I was checking out at the bookstore last month when I nearly let out an audible gasp. As soon as I laid eyes on The Guest List by Sarah Blake, I knew I had to read it, as the cover was a very familiar scene — it’s a gray-scale image of a girl wearing a knee-length sleeveless white shift running down Newport’s own Reject’s Beach, with Seaweed, the mansion with the iconic enclosed porch, prominently featured. Seaweed was originally built in 1860-61, then sold to and modified by famed architect George Champlain Mason, who designed many homes in Newport in addition to being the editor of the Newport Mercury for some time and a founder of the Newport Historical Society. It’s had a number of owners through its time including the Dolan family of Philadelphia, who summered there for generations. They had architect Horace Trumbaur modify the home (he also designed The Elms). Seaweed has been featured multiple times on Martha Stewart’s blog as she has stayed there when visiting Newport.
The Guest Book revolves around the past and present of the Milton family, a prominent American family of great wealth who summered on their privately owned Crockett’s Island in Maine for nearly a century (the fictional place the Newport cover image is to evoke). But when the present-day Miltons must consider selling the island (as the trusts funds are running dry), they discover family secrets that force them to ask: at whose expense have they been living their dream and life of privilege?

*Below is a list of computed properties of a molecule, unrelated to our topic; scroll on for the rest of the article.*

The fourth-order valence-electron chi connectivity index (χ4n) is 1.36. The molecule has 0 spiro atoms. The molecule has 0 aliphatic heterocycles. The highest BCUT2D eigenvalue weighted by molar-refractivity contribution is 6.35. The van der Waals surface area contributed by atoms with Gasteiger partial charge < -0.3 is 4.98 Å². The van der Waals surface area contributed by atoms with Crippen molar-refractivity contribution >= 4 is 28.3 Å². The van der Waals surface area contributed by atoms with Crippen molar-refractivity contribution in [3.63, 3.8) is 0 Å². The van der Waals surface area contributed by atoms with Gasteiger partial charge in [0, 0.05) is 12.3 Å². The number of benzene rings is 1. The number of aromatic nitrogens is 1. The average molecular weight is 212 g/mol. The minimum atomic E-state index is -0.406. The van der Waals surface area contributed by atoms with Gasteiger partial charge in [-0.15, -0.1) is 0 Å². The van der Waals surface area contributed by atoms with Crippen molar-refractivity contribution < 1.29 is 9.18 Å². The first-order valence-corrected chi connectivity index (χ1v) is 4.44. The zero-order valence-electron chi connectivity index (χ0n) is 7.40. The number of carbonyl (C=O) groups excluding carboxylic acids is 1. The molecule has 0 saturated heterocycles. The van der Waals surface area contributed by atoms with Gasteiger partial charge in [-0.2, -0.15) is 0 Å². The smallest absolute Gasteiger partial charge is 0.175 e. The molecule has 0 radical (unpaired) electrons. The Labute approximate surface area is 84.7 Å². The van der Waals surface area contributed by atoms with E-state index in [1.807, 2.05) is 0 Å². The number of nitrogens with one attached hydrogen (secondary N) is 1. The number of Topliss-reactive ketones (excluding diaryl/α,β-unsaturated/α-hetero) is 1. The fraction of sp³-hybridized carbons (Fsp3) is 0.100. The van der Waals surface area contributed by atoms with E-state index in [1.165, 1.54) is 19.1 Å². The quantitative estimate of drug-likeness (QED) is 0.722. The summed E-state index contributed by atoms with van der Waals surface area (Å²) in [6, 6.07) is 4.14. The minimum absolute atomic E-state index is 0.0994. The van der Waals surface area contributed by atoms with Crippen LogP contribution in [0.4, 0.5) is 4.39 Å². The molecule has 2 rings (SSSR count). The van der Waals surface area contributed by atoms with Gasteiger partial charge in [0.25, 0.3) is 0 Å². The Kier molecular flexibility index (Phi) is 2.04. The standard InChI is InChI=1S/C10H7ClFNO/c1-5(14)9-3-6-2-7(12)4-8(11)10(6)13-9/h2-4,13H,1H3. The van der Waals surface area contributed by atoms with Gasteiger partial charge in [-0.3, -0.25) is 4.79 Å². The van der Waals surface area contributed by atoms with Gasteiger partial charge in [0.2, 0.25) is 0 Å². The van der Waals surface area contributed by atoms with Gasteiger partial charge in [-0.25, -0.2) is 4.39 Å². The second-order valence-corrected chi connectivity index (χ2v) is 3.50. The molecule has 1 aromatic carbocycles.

I’m more than half-way through the book and haven’t been able to put it down at night (much to the demise of my laundry which sits nearby, with echoes of Marie Kondo begging me to fold and put away). I actually tried reading it through a dental appointment this week which didn’t go well, so I opted to listen to season two of Serial…a great distraction when someone is going to town on your gums. In sum, The Guest Book beautifully portrays a sweeping family story among what Jessica Shattack (author of the NYT bestseller The Women in the Castle) says highlights the “subterranean currents of race, class and power that have shaped America.” Disclaimer: I read a lot of books, both non-fiction and historical dramas, that take place during the WWII era, so for me it hits the sweet spot. Also, much of it takes place in New York City where my parents were born and raised during the same period, but “after the war,” as they’d always distinguish.)
I’ll refrain from any spoilers but I will highly recommend adding this to your summer reading list, especially if you’ve read Sarah Blake’s other bestseller, The Postmistress. Also, The Guest Book is a current Barnes & Noble Book Club selection and the Middletown store will be hosting a discussion on June 11 at 7 p.m. (click here to listen to the B&N podcast featuring Sarah Blake). Happy reading!